Disability and Property Tax Exemptions for Alabama Residents
The State of Alabama has enacted laws to help the disabled by providing a property tax exemption. Specifically, homeowners who are permanently and totally disabled enjoy the same homestead exemption as those who are over the age of 65, under certain circumstances.
In order to qualify, certain requirements must be met. First, it is up to the individual to request the exemption. That is, the person seeking the exemption has the burden of proving eligibility. The Revenue Commissioner does not have an obligation to prove someone qualifies for the exemption.
Under prior law, the exemption was only available to individuals having a net annual taxable income, for both the person seeking the exemption and his spouse, of $12,000 per year or less. Under the current law, as amended in 2013, there is NO INCOME LIMIT. While the 2013 law kept the income limit for individuals aged 65 or older, the income limit for disabled persons was removed.
There must be proof of total disability. This proof is not required to be in any specific form, but the law provides an easy way to establish total disability. The law provides that a written certification of total disability by any two physicians licensed to practice in the State of Alabama will be sufficient, providing at least one of the physicians is actively providing treatment related to the permanent and total disability. The Alabama Department of Revenue has helpfully provided a downloadable form, which is form PT-PA-1.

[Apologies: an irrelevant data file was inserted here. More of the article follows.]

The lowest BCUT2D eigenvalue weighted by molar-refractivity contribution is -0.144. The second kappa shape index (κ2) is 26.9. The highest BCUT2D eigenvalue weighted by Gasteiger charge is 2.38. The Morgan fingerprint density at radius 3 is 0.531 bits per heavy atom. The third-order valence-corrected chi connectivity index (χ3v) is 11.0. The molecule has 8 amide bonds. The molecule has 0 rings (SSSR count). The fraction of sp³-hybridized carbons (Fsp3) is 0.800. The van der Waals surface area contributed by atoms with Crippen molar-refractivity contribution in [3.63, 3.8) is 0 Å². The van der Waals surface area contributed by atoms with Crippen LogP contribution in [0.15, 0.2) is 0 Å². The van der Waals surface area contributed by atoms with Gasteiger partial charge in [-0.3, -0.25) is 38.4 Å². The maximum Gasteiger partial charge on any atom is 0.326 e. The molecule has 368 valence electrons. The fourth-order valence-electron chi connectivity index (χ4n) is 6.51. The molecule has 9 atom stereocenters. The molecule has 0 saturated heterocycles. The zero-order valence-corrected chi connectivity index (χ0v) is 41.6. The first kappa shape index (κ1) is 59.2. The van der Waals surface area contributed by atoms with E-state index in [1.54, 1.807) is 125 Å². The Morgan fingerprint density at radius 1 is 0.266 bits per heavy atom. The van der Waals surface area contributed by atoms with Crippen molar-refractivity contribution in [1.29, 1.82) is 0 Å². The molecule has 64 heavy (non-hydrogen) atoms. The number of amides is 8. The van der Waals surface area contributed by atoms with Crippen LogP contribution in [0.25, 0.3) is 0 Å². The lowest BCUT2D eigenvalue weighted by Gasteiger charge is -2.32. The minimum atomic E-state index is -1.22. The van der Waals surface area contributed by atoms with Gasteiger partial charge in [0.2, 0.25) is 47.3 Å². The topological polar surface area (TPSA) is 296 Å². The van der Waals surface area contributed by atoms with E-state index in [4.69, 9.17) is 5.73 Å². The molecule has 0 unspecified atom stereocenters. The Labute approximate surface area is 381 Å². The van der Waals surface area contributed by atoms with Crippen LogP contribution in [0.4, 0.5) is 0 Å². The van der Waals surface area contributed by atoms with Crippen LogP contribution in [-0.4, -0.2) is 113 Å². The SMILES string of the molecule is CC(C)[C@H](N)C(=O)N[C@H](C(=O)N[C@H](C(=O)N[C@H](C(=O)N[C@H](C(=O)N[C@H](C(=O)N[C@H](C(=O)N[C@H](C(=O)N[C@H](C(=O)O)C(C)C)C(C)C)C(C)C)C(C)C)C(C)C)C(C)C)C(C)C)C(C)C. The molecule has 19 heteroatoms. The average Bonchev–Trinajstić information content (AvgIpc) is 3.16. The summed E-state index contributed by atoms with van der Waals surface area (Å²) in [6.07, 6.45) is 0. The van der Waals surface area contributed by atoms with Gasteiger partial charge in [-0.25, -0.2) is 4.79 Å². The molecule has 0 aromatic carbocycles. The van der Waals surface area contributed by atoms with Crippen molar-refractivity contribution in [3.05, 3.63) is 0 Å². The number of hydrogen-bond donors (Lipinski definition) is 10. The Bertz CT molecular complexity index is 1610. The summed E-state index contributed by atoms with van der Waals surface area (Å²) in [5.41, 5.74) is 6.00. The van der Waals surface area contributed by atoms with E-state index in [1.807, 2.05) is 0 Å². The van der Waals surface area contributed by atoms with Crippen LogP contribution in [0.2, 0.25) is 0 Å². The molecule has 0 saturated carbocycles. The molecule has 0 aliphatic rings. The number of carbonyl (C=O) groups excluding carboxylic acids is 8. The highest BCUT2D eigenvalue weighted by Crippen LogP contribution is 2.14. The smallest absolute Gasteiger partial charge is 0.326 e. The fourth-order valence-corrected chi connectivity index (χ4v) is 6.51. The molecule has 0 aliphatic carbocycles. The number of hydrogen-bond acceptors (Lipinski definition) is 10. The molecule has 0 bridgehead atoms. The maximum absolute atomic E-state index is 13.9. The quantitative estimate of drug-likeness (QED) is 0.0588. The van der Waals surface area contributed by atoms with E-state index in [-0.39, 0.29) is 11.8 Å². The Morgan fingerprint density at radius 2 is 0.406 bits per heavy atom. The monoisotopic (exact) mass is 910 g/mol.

Alabama law provides an exemption from the affidavit for certain individuals, and the exemption covers most of the individuals who will receive the exemption. No affidavit is required for any person drawing any pension or annuity from the armed services, or a company, or a governmental agency, including the Social Security Administration, because he or she is permanently and totally disabled. The Department shall AUTOMATICALLY grant such individuals a certificate of permanent and total disability.
The exemption from property taxes is for the principal residence of the person seeking the exemption. Therefore, a vacation home would not qualify. The exemption is only for single-family residences. The exemption covers the principal residence and up to 160 acres of adjoining property. This property tax exemption is documented at Code of Alabama (1975) § 40-9-21. A person who qualifies for the exemption is not required to renew the request for exemption after the initial qualification, but can simply verify the continuing disability by mailing in a form provided from the Tax Assessor/Revenue Commissioner.
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